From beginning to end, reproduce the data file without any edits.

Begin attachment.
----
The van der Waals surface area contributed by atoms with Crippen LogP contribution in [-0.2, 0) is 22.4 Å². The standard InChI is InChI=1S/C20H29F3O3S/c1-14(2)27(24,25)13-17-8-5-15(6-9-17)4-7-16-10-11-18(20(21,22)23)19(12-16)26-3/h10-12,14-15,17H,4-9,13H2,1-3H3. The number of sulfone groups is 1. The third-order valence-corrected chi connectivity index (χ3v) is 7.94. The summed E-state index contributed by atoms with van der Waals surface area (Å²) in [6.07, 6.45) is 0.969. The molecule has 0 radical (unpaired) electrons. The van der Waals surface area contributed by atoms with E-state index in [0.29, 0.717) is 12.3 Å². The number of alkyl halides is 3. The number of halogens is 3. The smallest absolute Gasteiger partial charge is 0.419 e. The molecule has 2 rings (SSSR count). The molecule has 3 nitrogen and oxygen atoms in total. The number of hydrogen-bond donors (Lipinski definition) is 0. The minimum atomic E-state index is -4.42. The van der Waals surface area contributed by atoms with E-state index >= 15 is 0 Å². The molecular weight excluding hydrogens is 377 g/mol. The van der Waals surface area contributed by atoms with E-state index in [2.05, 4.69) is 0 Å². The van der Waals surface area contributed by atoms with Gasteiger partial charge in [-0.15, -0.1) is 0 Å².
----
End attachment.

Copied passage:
The van der Waals surface area contributed by atoms with Crippen LogP contribution in [-0.2, 0) is 22.4 Å². The standard InChI is InChI=1S/C20H29F3O3S/c1-14(2)27(24,25)13-17-8-5-15(6-9-17)4-7-16-10-11-18(20(21,22)23)19(12-16)26-3/h10-12,14-15,17H,4-9,13H2,1-3H3. The number of sulfone groups is 1. The third-order valence-corrected chi connectivity index (χ3v) is 7.94. The summed E-state index contributed by atoms with van der Waals surface area (Å²) in [6.07, 6.45) is 0.969. The molecule has 0 radical (unpaired) electrons. The van der Waals surface area contributed by atoms with E-state index in [0.29, 0.717) is 12.3 Å². The number of alkyl halides is 3. The number of halogens is 3. The smallest absolute Gasteiger partial charge is 0.419 e. The molecule has 2 rings (SSSR count). The molecule has 3 nitrogen and oxygen atoms in total. The number of hydrogen-bond donors (Lipinski definition) is 0. The minimum atomic E-state index is -4.42. The van der Waals surface area contributed by atoms with E-state index >= 15 is 0 Å². The molecular weight excluding hydrogens is 377 g/mol. The van der Waals surface area contributed by atoms with E-state index in [2.05, 4.69) is 0 Å². The van der Waals surface area contributed by atoms with Gasteiger partial charge in [-0.15, -0.1) is 0 Å².